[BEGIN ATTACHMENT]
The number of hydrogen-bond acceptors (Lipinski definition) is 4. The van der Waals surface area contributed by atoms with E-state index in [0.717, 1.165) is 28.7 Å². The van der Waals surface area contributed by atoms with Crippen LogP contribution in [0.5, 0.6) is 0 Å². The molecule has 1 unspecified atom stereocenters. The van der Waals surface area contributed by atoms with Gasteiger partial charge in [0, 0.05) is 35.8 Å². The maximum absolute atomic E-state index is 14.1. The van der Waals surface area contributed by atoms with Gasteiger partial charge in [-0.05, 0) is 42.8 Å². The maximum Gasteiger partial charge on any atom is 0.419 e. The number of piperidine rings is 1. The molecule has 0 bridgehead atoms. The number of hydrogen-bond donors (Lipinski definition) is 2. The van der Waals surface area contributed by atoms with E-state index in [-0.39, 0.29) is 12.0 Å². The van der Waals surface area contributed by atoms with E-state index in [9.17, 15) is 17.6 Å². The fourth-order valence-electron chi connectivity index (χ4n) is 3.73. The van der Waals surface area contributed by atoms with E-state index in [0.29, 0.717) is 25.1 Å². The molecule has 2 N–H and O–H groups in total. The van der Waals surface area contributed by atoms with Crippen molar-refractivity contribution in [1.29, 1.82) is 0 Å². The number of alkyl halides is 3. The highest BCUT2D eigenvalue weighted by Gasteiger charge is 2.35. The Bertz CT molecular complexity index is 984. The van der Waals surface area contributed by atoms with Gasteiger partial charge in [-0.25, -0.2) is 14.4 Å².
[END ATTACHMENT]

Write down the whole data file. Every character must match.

The number of hydrogen-bond acceptors (Lipinski definition) is 4. The van der Waals surface area contributed by atoms with E-state index in [0.717, 1.165) is 28.7 Å². The van der Waals surface area contributed by atoms with Crippen LogP contribution in [0.5, 0.6) is 0 Å². The molecule has 1 unspecified atom stereocenters. The van der Waals surface area contributed by atoms with Gasteiger partial charge in [0, 0.05) is 35.8 Å². The maximum absolute atomic E-state index is 14.1. The van der Waals surface area contributed by atoms with Gasteiger partial charge in [-0.05, 0) is 42.8 Å². The maximum Gasteiger partial charge on any atom is 0.419 e. The number of piperidine rings is 1. The molecule has 0 bridgehead atoms. The number of hydrogen-bond donors (Lipinski definition) is 2. The van der Waals surface area contributed by atoms with E-state index in [-0.39, 0.29) is 12.0 Å². The van der Waals surface area contributed by atoms with E-state index in [9.17, 15) is 17.6 Å². The fourth-order valence-electron chi connectivity index (χ4n) is 3.73. The van der Waals surface area contributed by atoms with E-state index in [0.29, 0.717) is 25.1 Å². The molecule has 2 N–H and O–H groups in total. The van der Waals surface area contributed by atoms with Crippen molar-refractivity contribution in [1.29, 1.82) is 0 Å². The number of alkyl halides is 3. The highest BCUT2D eigenvalue weighted by Gasteiger charge is 2.35. The Bertz CT molecular complexity index is 984. The van der Waals surface area contributed by atoms with Gasteiger partial charge in [-0.25, -0.2) is 14.4 Å².